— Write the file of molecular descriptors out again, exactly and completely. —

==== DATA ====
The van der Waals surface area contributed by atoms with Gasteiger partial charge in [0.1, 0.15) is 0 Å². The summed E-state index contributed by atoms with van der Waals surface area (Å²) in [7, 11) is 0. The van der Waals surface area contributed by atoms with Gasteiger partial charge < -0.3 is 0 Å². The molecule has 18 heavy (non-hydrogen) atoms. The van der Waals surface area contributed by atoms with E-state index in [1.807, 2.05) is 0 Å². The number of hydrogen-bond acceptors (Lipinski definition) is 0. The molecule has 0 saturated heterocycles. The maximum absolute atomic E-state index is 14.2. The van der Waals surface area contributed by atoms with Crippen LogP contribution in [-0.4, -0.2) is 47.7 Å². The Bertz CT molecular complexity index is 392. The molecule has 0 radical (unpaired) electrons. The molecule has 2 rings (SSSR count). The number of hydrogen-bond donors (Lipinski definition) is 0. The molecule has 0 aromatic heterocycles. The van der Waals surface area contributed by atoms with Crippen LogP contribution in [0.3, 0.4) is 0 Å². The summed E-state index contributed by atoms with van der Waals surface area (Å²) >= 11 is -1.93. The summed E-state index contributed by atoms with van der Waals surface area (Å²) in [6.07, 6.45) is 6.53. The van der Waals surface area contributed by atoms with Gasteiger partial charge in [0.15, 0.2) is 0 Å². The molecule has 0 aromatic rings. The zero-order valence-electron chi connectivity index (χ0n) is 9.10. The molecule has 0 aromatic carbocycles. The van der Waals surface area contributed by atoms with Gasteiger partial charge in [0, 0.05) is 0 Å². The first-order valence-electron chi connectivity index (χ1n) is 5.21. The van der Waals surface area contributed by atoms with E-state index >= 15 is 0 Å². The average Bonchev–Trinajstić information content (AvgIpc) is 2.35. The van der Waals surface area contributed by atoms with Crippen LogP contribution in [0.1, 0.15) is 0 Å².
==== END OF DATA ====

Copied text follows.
The van der Waals surface area contributed by atoms with Gasteiger partial charge in [0.1, 0.15) is 0 Å². The summed E-state index contributed by atoms with van der Waals surface area (Å²) in [7, 11) is 0. The van der Waals surface area contributed by atoms with Gasteiger partial charge < -0.3 is 0 Å². The molecule has 18 heavy (non-hydrogen) atoms. The van der Waals surface area contributed by atoms with E-state index in [1.807, 2.05) is 0 Å². The number of hydrogen-bond acceptors (Lipinski definition) is 0. The molecule has 0 saturated heterocycles. The maximum absolute atomic E-state index is 14.2. The van der Waals surface area contributed by atoms with Crippen LogP contribution in [-0.4, -0.2) is 47.7 Å². The Bertz CT molecular complexity index is 392. The molecule has 0 radical (unpaired) electrons. The molecule has 2 rings (SSSR count). The number of hydrogen-bond donors (Lipinski definition) is 0. The molecule has 0 aromatic heterocycles. The van der Waals surface area contributed by atoms with Crippen LogP contribution in [0.3, 0.4) is 0 Å². The summed E-state index contributed by atoms with van der Waals surface area (Å²) >= 11 is -1.93. The summed E-state index contributed by atoms with van der Waals surface area (Å²) in [6.07, 6.45) is 6.53. The van der Waals surface area contributed by atoms with Gasteiger partial charge in [0.15, 0.2) is 0 Å². The molecule has 0 aromatic rings. The zero-order valence-electron chi connectivity index (χ0n) is 9.10. The molecule has 0 aromatic carbocycles. The van der Waals surface area contributed by atoms with Gasteiger partial charge in [0, 0.05) is 0 Å². The first-order valence-electron chi connectivity index (χ1n) is 5.21. The van der Waals surface area contributed by atoms with E-state index >= 15 is 0 Å². The average Bonchev–Trinajstić information content (AvgIpc) is 2.35. The van der Waals surface area contributed by atoms with Crippen LogP contribution in [0.1, 0.15) is 0 Å².